As a result of the credit crisis and market volatility, global markets are in disarray, deleveraging is under way, regulatory oversight is increasing and back-to-basics banking has become the industry mantra. In today's economic climate, banks are focusing on their core competencies to survive and prosper. More than in the recent past, financial institutions are relying on payment processing as a principal profit driver.
As we move through 2009, however, many European payments providers will find this core transaction banking business under intense pressure from the requirements of the Single Euro Payments Area (SEPA) and the Payment Services Directive (PSD). Confronted with declining margins, many institutions will face difficult strategic investment choices. Those with a clear vision that regard payments as a core competency have the best chance to survive and prosper.
In 2008 the implementation of SEPA stretched technology investment budgets while reducing payment commissions through the implementation of the SEPA Credit Transfer. In 2009 the "Directive 2007/64/EC on Payment Services in the Internal Market," published by the European Union in 2007 and widely known as the Payment Services Directive (PSD), will further erode profit margins. Member states are required to individually adopt the PSD into national law no later than Nov. 1, 2009.
The PSD will have a direct impact on specific kinds of handling procedures, such as charge handling -- that is, full-amount principle or value dating. It may also lead to increased competition within the payments industry, as it allows nonbanks to act as payment service providers.
The PSD creates a uniform European legal framework for payment transactions, thereby regulating payment services and providers. It harmonizes customer protection and the rights/obligations for payments providers and users.
The PSD governs payment services in euros and other EU and European Economic Area (EEA) currencies for both domestic and cross-border payments within the EU/EEA. Payment services covered by the PSD include credit transfers, direct debits, card transactions, cash deposits, withdrawals on accounts and remittances. The PSD is applicable only to payment service providers located in EU and EEA countries, which include Iceland, Liechtenstein and Norway.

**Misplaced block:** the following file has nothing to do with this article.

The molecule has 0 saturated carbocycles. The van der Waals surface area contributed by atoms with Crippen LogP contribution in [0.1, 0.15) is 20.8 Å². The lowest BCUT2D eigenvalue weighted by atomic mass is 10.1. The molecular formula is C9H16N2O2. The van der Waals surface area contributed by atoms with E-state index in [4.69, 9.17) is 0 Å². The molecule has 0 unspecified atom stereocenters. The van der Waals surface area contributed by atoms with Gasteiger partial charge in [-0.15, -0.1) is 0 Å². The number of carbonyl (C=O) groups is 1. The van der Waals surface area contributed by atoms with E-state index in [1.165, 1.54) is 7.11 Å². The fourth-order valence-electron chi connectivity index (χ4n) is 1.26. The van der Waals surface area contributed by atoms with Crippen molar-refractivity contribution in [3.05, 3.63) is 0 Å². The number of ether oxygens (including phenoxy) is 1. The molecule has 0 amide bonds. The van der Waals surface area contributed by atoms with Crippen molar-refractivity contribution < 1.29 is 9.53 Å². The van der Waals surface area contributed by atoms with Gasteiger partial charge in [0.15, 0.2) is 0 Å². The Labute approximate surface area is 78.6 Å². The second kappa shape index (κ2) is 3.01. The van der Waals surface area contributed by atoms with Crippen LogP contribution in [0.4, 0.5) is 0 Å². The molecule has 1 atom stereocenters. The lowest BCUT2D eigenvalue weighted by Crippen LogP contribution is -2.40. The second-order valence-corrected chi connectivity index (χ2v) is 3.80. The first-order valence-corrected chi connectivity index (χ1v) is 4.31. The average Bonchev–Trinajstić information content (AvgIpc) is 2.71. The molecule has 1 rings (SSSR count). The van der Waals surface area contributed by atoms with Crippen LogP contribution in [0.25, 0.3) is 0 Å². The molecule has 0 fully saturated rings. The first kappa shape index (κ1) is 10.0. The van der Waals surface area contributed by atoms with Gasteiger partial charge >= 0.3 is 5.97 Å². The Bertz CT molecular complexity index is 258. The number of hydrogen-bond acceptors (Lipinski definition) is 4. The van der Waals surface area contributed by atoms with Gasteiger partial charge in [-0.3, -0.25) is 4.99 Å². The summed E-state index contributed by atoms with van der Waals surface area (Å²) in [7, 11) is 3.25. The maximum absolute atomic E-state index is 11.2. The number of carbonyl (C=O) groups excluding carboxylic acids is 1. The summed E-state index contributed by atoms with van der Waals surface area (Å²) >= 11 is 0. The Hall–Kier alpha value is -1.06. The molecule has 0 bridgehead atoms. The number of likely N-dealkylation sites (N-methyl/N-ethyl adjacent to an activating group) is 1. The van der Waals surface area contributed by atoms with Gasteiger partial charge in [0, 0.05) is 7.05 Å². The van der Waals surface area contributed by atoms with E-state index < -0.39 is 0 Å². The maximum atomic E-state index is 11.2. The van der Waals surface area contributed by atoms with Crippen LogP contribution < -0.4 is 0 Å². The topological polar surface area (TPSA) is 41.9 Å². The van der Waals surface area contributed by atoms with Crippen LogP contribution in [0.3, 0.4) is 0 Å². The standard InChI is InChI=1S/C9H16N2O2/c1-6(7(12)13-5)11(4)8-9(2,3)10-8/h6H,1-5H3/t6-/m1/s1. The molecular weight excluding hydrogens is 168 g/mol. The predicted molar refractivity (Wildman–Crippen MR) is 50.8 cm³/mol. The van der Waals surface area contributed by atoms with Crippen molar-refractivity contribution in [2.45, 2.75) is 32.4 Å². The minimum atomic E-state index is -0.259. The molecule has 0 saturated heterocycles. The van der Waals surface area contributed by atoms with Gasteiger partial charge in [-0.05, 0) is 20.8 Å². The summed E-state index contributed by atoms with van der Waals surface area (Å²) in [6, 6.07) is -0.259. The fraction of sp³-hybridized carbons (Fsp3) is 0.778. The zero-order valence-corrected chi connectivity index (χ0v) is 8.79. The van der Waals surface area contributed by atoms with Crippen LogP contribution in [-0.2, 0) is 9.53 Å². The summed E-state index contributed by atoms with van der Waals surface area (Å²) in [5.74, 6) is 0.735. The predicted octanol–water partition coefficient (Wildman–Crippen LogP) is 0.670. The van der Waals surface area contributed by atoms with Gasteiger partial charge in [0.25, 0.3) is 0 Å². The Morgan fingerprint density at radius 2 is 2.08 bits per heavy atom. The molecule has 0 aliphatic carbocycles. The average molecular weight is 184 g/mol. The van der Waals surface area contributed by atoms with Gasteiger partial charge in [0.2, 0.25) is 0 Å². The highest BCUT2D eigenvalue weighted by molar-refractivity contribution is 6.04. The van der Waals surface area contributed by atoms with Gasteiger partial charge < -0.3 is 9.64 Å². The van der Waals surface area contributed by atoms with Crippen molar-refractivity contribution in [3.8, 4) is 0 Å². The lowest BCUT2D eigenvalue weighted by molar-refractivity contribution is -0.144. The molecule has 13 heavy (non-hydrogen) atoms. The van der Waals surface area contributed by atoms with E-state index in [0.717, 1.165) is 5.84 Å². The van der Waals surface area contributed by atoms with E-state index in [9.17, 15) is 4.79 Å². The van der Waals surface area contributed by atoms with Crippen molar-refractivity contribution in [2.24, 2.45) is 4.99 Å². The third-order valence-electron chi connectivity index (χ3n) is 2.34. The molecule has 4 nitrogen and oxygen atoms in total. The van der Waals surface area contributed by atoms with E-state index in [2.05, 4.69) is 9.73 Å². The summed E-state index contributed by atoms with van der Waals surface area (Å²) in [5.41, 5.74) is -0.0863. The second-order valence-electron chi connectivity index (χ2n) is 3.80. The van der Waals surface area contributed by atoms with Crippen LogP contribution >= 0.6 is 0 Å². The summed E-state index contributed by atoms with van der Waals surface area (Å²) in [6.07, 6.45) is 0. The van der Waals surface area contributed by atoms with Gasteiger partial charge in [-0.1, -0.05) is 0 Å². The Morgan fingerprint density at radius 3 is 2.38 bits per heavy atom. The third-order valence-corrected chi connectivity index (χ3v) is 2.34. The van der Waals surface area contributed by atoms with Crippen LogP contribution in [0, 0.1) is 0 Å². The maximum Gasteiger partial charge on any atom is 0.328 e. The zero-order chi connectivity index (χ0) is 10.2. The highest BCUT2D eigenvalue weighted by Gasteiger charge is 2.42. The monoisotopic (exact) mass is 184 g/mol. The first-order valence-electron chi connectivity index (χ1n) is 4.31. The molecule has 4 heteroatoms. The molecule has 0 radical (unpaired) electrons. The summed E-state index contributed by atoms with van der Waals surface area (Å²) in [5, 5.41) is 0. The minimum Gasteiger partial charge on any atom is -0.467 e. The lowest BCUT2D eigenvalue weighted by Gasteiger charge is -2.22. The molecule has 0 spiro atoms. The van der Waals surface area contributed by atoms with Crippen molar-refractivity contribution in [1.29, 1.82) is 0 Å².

The PSD will have a significant impact on banks domiciled within the scope of the directive. Banks involved in the payments chain must transfer the full amount without deducting any fees. However, the payment service provider of the payee may deduct its charges from the amount if agreed with the payee. Whereas the full-amount principle only applies for intra-EU/EEA payments, the value date provisions apply even if only one party's bank is located in the EU/EEA. Furthermore, the PSD does not only affect banks' fee and float revenues but also payments processing procedures and systems, which need to be made PSD-compliant.
While the PSD is separate from SEPA, the two are closely linked. The PSD implementation is a prerequisite for the expansion of the SEPA Direct Debit (SDD), creating a Europe-wide low-value cross-border debit capability. Implementation of the SDD will greatly accelerate corporate account consolidation efforts by enabling clients with accounts in multiple European jurisdictions to efficiently transact from a single location.
Although payment service providers outside the EU/EEA are out of the scope of the PSD, there will be an indirect impact on the non-EU/EEA financial institutions with nostro accounts in multiple countries in Europe. European banks without sufficient volume will be faced with declining profit margins that can only be offset by substantially increasing fees on nonregulated payments or interbank-related fees, or reducing service levels. Some may be forced to exit the business entirely or seek partners, creating dislocations in this traditionally stable market.